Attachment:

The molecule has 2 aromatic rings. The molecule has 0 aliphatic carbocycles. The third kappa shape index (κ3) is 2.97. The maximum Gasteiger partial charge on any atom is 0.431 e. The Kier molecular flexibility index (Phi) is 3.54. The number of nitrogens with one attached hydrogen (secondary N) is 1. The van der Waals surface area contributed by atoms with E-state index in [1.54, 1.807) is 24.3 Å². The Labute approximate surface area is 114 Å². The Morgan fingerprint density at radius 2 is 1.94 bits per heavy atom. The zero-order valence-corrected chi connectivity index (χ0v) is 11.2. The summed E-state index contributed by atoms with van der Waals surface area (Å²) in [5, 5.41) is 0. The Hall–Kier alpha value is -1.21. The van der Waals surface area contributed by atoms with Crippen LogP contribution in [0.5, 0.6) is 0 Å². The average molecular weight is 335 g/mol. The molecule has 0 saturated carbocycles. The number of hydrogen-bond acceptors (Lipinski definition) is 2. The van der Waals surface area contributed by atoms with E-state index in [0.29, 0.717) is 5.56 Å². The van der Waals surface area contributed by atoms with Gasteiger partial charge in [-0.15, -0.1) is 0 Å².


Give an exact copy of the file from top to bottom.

The molecule has 2 aromatic rings. The molecule has 0 aliphatic carbocycles. The third kappa shape index (κ3) is 2.97. The maximum Gasteiger partial charge on any atom is 0.431 e. The Kier molecular flexibility index (Phi) is 3.54. The number of nitrogens with one attached hydrogen (secondary N) is 1. The van der Waals surface area contributed by atoms with E-state index in [1.54, 1.807) is 24.3 Å². The Labute approximate surface area is 114 Å². The Morgan fingerprint density at radius 2 is 1.94 bits per heavy atom. The zero-order valence-corrected chi connectivity index (χ0v) is 11.2. The summed E-state index contributed by atoms with van der Waals surface area (Å²) in [5, 5.41) is 0. The Hall–Kier alpha value is -1.21. The van der Waals surface area contributed by atoms with Crippen LogP contribution in [0.5, 0.6) is 0 Å². The average molecular weight is 335 g/mol. The molecule has 0 saturated carbocycles. The number of hydrogen-bond acceptors (Lipinski definition) is 2. The van der Waals surface area contributed by atoms with E-state index in [0.29, 0.717) is 5.56 Å². The van der Waals surface area contributed by atoms with Gasteiger partial charge in [-0.15, -0.1) is 0 Å².